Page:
Toronto awarded satirical wastefulness prize for paying people to pretend to be homeless
Toronto has earned the dubious distinction of the Municipal Teddy Waste Award, a satirical prize that reprimands governments for wasteful spending. The winning/losing program—which allowed T.O. to beat Calgary, Winnipeg and Edmonton—is last year’s homeless audit, during which 50 individuals were asked to pose as street people in exchange for $100 prepaid Visa cards. The idea was to estimate the city’s efficiency at surveying the homeless; if some of the decoys were being missed, so were some of the truly homeless.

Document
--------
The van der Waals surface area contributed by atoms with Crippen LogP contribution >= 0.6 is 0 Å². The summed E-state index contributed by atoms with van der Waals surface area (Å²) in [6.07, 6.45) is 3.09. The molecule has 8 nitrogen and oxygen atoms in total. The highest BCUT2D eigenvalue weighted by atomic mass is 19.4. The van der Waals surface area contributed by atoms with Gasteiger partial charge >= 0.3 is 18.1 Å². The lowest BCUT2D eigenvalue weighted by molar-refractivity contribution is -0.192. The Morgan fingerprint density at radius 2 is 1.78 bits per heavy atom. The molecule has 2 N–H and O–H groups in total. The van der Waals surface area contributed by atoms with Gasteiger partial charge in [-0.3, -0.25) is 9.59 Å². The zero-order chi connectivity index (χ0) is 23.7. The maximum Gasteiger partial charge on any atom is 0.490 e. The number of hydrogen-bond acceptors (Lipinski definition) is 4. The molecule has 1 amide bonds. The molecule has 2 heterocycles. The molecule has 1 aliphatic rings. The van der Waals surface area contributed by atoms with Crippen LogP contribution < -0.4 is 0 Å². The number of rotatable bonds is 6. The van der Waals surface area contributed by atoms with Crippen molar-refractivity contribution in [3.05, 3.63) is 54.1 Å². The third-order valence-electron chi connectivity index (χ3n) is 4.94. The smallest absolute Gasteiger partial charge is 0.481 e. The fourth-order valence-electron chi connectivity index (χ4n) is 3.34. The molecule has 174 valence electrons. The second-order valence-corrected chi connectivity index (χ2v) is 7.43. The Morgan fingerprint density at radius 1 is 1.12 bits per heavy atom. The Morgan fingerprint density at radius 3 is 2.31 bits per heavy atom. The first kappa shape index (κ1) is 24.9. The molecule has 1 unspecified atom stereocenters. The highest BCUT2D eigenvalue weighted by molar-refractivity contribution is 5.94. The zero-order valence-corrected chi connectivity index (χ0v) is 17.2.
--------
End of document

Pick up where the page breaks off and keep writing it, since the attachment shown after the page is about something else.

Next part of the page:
The tactic drew criticism for multiple reasons. It’s well known that not all homeless people are accounted for in the audit (and, indeed, not all homeless people adhere to the ratty-tuque-wearing, minimally toothed, easily visible homeless stereotype), and some city councillors have wondered if the $5,000 or so could have been better spent actually helping the homeless. “It was a very bizarre use of tax dollars,” Colin Craig, prairie director of the Canadian Taxpayers Federation, told the National Post.